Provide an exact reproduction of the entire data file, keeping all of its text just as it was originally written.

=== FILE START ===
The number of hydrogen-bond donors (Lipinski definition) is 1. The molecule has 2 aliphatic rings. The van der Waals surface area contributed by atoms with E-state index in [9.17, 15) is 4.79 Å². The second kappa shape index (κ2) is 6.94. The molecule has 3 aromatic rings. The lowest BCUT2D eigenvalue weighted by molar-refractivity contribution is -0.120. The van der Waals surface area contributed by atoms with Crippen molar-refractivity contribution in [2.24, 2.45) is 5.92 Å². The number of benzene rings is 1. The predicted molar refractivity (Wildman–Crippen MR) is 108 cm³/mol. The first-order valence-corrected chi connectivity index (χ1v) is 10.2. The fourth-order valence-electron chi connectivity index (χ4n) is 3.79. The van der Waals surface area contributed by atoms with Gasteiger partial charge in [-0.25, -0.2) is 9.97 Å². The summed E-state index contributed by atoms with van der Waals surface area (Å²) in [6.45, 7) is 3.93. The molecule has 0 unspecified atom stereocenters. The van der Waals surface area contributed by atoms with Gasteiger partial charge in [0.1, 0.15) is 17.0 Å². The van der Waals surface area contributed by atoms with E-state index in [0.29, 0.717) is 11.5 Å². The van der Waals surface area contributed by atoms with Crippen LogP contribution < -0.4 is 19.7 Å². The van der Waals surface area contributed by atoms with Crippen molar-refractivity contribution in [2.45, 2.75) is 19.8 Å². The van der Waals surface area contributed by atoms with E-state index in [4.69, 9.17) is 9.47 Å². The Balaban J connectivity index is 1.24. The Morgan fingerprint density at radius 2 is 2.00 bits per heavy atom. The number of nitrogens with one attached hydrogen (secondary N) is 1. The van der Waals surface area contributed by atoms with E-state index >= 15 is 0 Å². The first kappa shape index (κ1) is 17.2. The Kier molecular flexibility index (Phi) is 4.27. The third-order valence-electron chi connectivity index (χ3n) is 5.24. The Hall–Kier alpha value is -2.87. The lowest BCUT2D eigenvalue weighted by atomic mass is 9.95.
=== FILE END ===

The number of hydrogen-bond donors (Lipinski definition) is 1. The molecule has 2 aliphatic rings. The van der Waals surface area contributed by atoms with E-state index in [9.17, 15) is 4.79 Å². The second kappa shape index (κ2) is 6.94. The molecule has 3 aromatic rings. The lowest BCUT2D eigenvalue weighted by molar-refractivity contribution is -0.120. The van der Waals surface area contributed by atoms with Crippen molar-refractivity contribution in [2.24, 2.45) is 5.92 Å². The number of benzene rings is 1. The predicted molar refractivity (Wildman–Crippen MR) is 108 cm³/mol. The first-order valence-corrected chi connectivity index (χ1v) is 10.2. The fourth-order valence-electron chi connectivity index (χ4n) is 3.79. The van der Waals surface area contributed by atoms with Gasteiger partial charge in [-0.25, -0.2) is 9.97 Å². The summed E-state index contributed by atoms with van der Waals surface area (Å²) in [6.45, 7) is 3.93. The molecule has 0 unspecified atom stereocenters. The van der Waals surface area contributed by atoms with Gasteiger partial charge in [0.1, 0.15) is 17.0 Å². The van der Waals surface area contributed by atoms with E-state index in [0.29, 0.717) is 11.5 Å². The van der Waals surface area contributed by atoms with Crippen LogP contribution < -0.4 is 19.7 Å². The van der Waals surface area contributed by atoms with Crippen molar-refractivity contribution in [2.45, 2.75) is 19.8 Å². The van der Waals surface area contributed by atoms with E-state index in [4.69, 9.17) is 9.47 Å². The Balaban J connectivity index is 1.24. The Morgan fingerprint density at radius 2 is 2.00 bits per heavy atom. The number of nitrogens with one attached hydrogen (secondary N) is 1. The van der Waals surface area contributed by atoms with E-state index >= 15 is 0 Å². The first kappa shape index (κ1) is 17.2. The Kier molecular flexibility index (Phi) is 4.27. The third-order valence-electron chi connectivity index (χ3n) is 5.24. The Hall–Kier alpha value is -2.87. The lowest BCUT2D eigenvalue weighted by atomic mass is 9.95.